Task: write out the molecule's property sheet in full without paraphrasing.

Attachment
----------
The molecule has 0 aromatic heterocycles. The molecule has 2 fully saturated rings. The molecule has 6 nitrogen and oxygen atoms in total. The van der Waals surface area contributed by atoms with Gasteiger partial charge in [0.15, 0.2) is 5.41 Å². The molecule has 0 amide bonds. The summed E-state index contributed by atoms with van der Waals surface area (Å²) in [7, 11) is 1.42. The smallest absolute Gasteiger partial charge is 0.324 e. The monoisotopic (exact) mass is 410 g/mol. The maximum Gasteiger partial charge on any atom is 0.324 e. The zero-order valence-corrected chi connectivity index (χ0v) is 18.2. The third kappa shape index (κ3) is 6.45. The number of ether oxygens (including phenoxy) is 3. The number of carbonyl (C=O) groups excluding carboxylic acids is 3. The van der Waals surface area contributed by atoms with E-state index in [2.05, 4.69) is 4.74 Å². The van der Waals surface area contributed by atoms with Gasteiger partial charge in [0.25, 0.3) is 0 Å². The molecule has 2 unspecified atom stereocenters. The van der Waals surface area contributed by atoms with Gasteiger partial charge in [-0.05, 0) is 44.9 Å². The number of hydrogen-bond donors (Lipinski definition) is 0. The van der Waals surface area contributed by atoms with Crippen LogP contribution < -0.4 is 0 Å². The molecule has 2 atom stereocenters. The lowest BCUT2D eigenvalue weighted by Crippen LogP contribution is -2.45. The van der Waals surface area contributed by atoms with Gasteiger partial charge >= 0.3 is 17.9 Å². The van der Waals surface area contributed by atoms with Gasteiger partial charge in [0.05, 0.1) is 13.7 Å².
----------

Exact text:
The molecule has 0 aromatic heterocycles. The molecule has 2 fully saturated rings. The molecule has 6 nitrogen and oxygen atoms in total. The van der Waals surface area contributed by atoms with Gasteiger partial charge in [0.15, 0.2) is 5.41 Å². The molecule has 0 amide bonds. The summed E-state index contributed by atoms with van der Waals surface area (Å²) in [7, 11) is 1.42. The smallest absolute Gasteiger partial charge is 0.324 e. The monoisotopic (exact) mass is 410 g/mol. The maximum Gasteiger partial charge on any atom is 0.324 e. The zero-order valence-corrected chi connectivity index (χ0v) is 18.2. The third kappa shape index (κ3) is 6.45. The number of ether oxygens (including phenoxy) is 3. The number of carbonyl (C=O) groups excluding carboxylic acids is 3. The van der Waals surface area contributed by atoms with E-state index in [2.05, 4.69) is 4.74 Å². The van der Waals surface area contributed by atoms with Gasteiger partial charge in [0.25, 0.3) is 0 Å². The molecule has 2 unspecified atom stereocenters. The van der Waals surface area contributed by atoms with Gasteiger partial charge in [-0.05, 0) is 44.9 Å². The number of hydrogen-bond donors (Lipinski definition) is 0. The van der Waals surface area contributed by atoms with Crippen LogP contribution < -0.4 is 0 Å². The molecule has 2 atom stereocenters. The lowest BCUT2D eigenvalue weighted by Crippen LogP contribution is -2.45. The van der Waals surface area contributed by atoms with Gasteiger partial charge >= 0.3 is 17.9 Å². The van der Waals surface area contributed by atoms with Gasteiger partial charge in [0.05, 0.1) is 13.7 Å².